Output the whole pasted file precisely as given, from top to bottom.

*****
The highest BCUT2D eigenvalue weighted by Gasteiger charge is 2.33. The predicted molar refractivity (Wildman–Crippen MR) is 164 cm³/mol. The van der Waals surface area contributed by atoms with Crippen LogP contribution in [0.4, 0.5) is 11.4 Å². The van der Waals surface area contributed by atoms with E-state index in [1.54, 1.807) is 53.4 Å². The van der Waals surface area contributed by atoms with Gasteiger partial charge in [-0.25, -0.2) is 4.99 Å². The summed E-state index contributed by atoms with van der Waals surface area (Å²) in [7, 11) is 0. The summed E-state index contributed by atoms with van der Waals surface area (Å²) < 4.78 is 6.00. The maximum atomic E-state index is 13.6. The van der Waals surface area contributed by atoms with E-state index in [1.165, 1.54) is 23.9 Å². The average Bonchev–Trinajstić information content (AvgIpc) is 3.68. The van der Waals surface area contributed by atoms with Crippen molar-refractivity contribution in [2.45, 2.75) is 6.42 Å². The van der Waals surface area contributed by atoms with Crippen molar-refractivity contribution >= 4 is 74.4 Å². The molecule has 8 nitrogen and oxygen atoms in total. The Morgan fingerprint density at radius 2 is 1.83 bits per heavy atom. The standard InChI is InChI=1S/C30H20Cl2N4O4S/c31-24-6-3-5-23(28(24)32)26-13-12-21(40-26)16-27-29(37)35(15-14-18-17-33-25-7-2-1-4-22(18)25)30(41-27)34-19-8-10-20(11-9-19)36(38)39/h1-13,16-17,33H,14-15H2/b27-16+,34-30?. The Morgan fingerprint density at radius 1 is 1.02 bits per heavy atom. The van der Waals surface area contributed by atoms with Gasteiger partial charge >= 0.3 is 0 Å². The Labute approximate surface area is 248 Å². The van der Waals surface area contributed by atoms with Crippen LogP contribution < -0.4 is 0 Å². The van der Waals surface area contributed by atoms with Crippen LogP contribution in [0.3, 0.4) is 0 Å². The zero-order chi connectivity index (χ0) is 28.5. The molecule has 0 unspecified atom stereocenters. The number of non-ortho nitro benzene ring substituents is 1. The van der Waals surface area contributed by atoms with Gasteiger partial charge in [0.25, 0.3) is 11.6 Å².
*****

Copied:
The highest BCUT2D eigenvalue weighted by Gasteiger charge is 2.33. The predicted molar refractivity (Wildman–Crippen MR) is 164 cm³/mol. The van der Waals surface area contributed by atoms with Crippen LogP contribution in [0.4, 0.5) is 11.4 Å². The van der Waals surface area contributed by atoms with E-state index in [1.54, 1.807) is 53.4 Å². The van der Waals surface area contributed by atoms with Gasteiger partial charge in [-0.25, -0.2) is 4.99 Å². The summed E-state index contributed by atoms with van der Waals surface area (Å²) in [7, 11) is 0. The summed E-state index contributed by atoms with van der Waals surface area (Å²) < 4.78 is 6.00. The maximum atomic E-state index is 13.6. The van der Waals surface area contributed by atoms with E-state index in [1.165, 1.54) is 23.9 Å². The average Bonchev–Trinajstić information content (AvgIpc) is 3.68. The van der Waals surface area contributed by atoms with Crippen molar-refractivity contribution in [2.45, 2.75) is 6.42 Å². The van der Waals surface area contributed by atoms with Crippen molar-refractivity contribution >= 4 is 74.4 Å². The molecule has 8 nitrogen and oxygen atoms in total. The Morgan fingerprint density at radius 2 is 1.83 bits per heavy atom. The standard InChI is InChI=1S/C30H20Cl2N4O4S/c31-24-6-3-5-23(28(24)32)26-13-12-21(40-26)16-27-29(37)35(15-14-18-17-33-25-7-2-1-4-22(18)25)30(41-27)34-19-8-10-20(11-9-19)36(38)39/h1-13,16-17,33H,14-15H2/b27-16+,34-30?. The Morgan fingerprint density at radius 1 is 1.02 bits per heavy atom. The van der Waals surface area contributed by atoms with Gasteiger partial charge >= 0.3 is 0 Å². The Labute approximate surface area is 248 Å². The van der Waals surface area contributed by atoms with Crippen LogP contribution < -0.4 is 0 Å². The van der Waals surface area contributed by atoms with Crippen LogP contribution in [0.3, 0.4) is 0 Å². The zero-order chi connectivity index (χ0) is 28.5. The molecule has 0 unspecified atom stereocenters. The number of non-ortho nitro benzene ring substituents is 1. The van der Waals surface area contributed by atoms with Gasteiger partial charge in [0.25, 0.3) is 11.6 Å².